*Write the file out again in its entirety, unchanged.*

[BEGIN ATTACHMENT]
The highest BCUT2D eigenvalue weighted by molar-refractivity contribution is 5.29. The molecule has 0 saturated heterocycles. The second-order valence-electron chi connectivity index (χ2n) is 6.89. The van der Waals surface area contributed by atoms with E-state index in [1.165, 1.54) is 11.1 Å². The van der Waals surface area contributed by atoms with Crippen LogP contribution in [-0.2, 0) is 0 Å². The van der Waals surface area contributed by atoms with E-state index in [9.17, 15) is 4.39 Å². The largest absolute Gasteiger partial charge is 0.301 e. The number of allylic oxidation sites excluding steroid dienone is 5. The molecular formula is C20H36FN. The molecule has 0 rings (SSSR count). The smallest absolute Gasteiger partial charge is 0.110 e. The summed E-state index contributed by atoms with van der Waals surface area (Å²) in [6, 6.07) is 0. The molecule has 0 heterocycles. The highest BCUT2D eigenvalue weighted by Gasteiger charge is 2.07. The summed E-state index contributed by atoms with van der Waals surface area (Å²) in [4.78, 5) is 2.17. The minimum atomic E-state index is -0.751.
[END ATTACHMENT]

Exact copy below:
The highest BCUT2D eigenvalue weighted by molar-refractivity contribution is 5.29. The molecule has 0 saturated heterocycles. The second-order valence-electron chi connectivity index (χ2n) is 6.89. The van der Waals surface area contributed by atoms with E-state index in [1.165, 1.54) is 11.1 Å². The van der Waals surface area contributed by atoms with Crippen LogP contribution in [-0.2, 0) is 0 Å². The van der Waals surface area contributed by atoms with E-state index in [9.17, 15) is 4.39 Å². The largest absolute Gasteiger partial charge is 0.301 e. The number of allylic oxidation sites excluding steroid dienone is 5. The molecular formula is C20H36FN. The molecule has 0 rings (SSSR count). The smallest absolute Gasteiger partial charge is 0.110 e. The summed E-state index contributed by atoms with van der Waals surface area (Å²) in [6, 6.07) is 0. The molecule has 0 heterocycles. The highest BCUT2D eigenvalue weighted by Gasteiger charge is 2.07. The summed E-state index contributed by atoms with van der Waals surface area (Å²) in [4.78, 5) is 2.17. The minimum atomic E-state index is -0.751.